Neither the triumph over Barry Hawkins nor the O’Sullivan change of heart came as a surprise, and now O’Sullivan can begin to recharge his drained batteries for a tilt at next season’s big events.
After going into self-imposed exile from snooker for almost a year, O’Sullivan rolled up in Sheffield without any competitive match practice and proceeded to tear through the draw, culminating in an 18-12 triumph against surprise finalist Hawkins.
Hawkins, the 34-year-old world number 14 from Kent, emerged from their tussle with huge credit. It was comfortably the biggest match of his life and he met the challenge head on. His reward was £125,000, more than treble the size of his previous highest pay cheque, and the respect of his opponent and the watching millions.
But O’Sullivan magisterially took the title, becoming the first man to successfully defend the world title since Stephen Hendry in 1996.
Pressed on whether he would return next year, having during this event pledged to quit before next season’s Crucible tournament, O’Sullivan said: “I can’t say that I am, because I had my year out and enjoyed my year out.
“I intend to play in some small events. Come December or January I’ll have a better idea of what I’m going to do.
“Now I’ve got to enjoy one of the most amazing things I’ve ever done, retaining the World Championship title.
“I’m well equipped to win more titles but it’s not easy.
“There were times in this tournament when parts of my game weren’t great.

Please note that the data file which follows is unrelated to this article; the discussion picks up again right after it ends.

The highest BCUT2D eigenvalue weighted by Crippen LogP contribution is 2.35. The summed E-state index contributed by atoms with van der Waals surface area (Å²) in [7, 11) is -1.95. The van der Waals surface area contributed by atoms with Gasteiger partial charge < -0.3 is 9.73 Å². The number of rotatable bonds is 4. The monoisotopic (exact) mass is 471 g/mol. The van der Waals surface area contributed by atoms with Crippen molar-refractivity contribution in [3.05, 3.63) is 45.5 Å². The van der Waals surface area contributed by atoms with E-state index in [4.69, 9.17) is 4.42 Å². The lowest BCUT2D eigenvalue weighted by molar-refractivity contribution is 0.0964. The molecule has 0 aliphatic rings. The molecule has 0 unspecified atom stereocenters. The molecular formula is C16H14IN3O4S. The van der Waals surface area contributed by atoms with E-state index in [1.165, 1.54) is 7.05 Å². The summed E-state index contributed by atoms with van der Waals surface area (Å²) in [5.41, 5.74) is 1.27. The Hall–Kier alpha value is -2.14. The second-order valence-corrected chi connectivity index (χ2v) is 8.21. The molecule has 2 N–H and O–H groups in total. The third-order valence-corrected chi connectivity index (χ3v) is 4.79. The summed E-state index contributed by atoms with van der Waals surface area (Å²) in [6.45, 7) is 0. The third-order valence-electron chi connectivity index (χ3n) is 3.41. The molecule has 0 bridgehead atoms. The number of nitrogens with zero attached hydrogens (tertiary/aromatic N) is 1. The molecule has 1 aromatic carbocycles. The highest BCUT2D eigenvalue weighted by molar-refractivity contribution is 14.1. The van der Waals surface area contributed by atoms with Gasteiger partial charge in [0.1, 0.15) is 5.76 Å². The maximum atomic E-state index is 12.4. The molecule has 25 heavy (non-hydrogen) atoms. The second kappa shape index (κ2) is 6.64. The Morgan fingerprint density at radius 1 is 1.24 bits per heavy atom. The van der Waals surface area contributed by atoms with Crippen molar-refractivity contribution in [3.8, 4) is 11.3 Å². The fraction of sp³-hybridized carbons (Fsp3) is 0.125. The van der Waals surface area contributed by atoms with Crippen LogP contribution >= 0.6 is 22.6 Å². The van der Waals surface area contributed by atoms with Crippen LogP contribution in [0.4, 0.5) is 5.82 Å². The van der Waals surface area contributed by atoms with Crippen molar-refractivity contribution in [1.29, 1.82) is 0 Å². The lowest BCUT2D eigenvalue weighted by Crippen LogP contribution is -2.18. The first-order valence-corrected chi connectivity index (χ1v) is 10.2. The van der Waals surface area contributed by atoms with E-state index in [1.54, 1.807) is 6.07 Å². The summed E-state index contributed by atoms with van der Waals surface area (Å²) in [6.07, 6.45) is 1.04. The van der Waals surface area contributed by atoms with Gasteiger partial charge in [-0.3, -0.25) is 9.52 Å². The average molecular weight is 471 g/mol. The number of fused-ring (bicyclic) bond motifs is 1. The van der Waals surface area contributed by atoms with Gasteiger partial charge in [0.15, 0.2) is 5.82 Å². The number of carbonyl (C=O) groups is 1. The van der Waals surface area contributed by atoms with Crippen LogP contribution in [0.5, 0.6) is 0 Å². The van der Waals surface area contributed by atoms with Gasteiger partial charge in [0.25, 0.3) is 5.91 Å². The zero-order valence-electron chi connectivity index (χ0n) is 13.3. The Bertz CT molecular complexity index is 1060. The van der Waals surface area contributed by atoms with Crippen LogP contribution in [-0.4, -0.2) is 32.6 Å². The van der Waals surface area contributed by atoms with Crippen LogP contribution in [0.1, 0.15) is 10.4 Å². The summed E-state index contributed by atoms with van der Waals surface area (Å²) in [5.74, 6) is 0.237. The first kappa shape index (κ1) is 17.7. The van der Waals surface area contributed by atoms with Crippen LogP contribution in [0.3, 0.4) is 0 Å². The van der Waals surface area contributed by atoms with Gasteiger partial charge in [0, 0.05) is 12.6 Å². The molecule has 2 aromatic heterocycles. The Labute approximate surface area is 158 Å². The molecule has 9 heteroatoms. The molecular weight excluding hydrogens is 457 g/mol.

“But I managed to play my way through the tournament and get stronger and stronger.
“I was able to manage my emotions and my mind better than I ever have done and that got me through.”
He prevailed in record-breaking style, with his six centuries one more than any player has managed before in a World Championship final.
His career total of three-figure Crucible breaks now stands at 131 – four ahead of former front-runner Hendry’s haul.
Following breaks of 103, 106, 113 and 100 on Sunday, O’Sullivan ploughed in 133 and 124 yesterday.
“You have to face your demons during this tournament and that’s why it’s such a hard tournament to win,” O’Sullivan said.
“In the final I had everything to lose and nothing to gain.
“People said it would be a procession, but everyone on the snooker circuit knows what a good player Barry is.”
O’Sullivan earns a wild card to January’s Masters event, and may only be seen fleetingly in action before then. The UK Championship in December could be his first major tournament of the season.
Hawkins made two centuries in the match, so to lose was hard to swallow.
Hawkins said: “I’m a bit gutted straight after the defeat but if someone told me I’d get to the final I’d have ripped their arm off.
“Once you get there you want to win the title but you can’t come up against anyone tougher than that. There’s no shame in losing to him 18-12.
“I just missed a couple of balls here and there. He responded with big break after big break and that’s why he’s won five world titles.”